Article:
17 Conference Report #techonomy17

IBM’s John Kelly on AI, Cognitive Computing & Security


  • IBM's Dr. John Kelly with David Kirkpatrick in a one-on-one conversation during Techonomy 2017. Photo Credit: Paul Sakuma Photography


John Kelly
Senior Vice President, Cognitive Solutions and IBM Research, IBM


David Kirkpatrick
Founder and CEO, Techonomy

A conversation with Dr. John Kelly of IBM and David Kirkpatrick at Techonomy 2017. The full transcript can be accessed here, with an excerpt below.

David Kirkpatrick: John is basically Ginni Rometty’s number two at IBM. He runs IBM Research. He’s been at IBM since 1980. He’s still going strong. He’s responsible for cognitive computing at IBM, which is one of their central strategic priorities. Oh, you wrote the book with Steve Hamm, Smart Machines: IBM’s Watson and the Era of Cognitive Computing.

John Kelly: Before it was a popular subject.

Kirkpatrick: With a great journalist, Steve Hamm, who spent many years at BusinessWeek. So anyway, we’re going to talk a lot about artificial intelligence and other issues that have been prominent throughout our discussions the last couple days. But maybe you should start, John, by talking about what the big picture is at IBM about what it’s trying to accomplish as a company.

Kelly: So at 106 years old, we’ve seen it all, David. We’ve reinvented ourselves many, many times. I’ve been part of three or four of these major transitions since 1980, beginning with the PC and services and software, and now cloud and cognitive AI. So we’re literally reinventing ourselves again, which I think makes us very unique. The companies that we’ve seen in the tech industry who have not reinvented themselves are gone. They’re in the bone pile.

So we’re doing it again, and we’re doing it around three imperatives. One of course is artificial intelligence and cognitive on a cloud platform and through an industry lens, which means enterprise. And so we have chosen to focus on enterprise, on AI, on cloud, as opposed to consumer. Many of our clients serve consumers, but that’s where we focused. The reason we believe that this is the right direction for us is we see an immense opportunity—we think it’s on the order of two trillion dollars, which is twice the size of the classic IT industry—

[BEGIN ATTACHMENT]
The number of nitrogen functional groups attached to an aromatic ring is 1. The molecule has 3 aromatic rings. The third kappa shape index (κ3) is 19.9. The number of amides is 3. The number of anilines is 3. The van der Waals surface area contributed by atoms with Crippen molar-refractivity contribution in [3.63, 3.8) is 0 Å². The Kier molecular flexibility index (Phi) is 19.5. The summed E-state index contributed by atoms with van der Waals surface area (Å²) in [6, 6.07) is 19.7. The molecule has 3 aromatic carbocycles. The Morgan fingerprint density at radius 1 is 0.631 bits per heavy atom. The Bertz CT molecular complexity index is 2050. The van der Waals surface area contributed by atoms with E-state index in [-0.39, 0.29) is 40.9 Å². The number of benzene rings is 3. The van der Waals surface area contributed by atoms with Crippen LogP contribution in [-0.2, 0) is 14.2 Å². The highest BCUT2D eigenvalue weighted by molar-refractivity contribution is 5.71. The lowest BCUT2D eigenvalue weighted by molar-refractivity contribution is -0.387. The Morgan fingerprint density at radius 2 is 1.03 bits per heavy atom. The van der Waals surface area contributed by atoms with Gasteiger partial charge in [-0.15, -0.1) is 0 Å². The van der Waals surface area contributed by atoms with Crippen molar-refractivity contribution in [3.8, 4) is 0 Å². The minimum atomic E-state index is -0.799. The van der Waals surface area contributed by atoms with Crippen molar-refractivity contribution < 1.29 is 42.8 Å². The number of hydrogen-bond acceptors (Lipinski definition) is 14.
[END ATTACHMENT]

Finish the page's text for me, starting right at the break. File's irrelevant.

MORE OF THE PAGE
Kirkpatrick: The opportunity for what? Cognitive computing at large?

Kelly: Cognitive computing in the enterprise. So decision support is the goal. Having been around the industry for so long, I think there’s a reason why this is occurring right now, and we’ll talk more about it, and it has to do with exponential curves. The first one we know about is Moore’s Law—double transistor count every 18 months, double performance every 18 to 20 months—and look what that’s done. It took us from the original IBM System/360 through the compute power you have in your smartphone.

The second exponential, which has resulted in all the great networking companies, all the Internet companies that you talked about today, is Metcalfe’s Law. And Metcalfe’s Law basically says every time you add another node on a network, the value of that network goes up as the square of that number of nodes. So it’s an exponential curve. And that is why you see the Googles and the Facebooks and the social media companies gaining value, because of the expanding network. Now, the assumption is that the value and quality of everything on that network is good. We can discuss that later.

Kirkpatrick: That’s not the assumption anymore, but it has been the assumption.

Kelly: That’s been the assumption. As soon as that falls apart, by the way, Metcalfe himself said that exponential flattens out.

But the third one, which has me really excited right now, is that data is doubling every 12 to 18 months in the world. And if we can harness—

Kirkpatrick: That’s an amazing stat.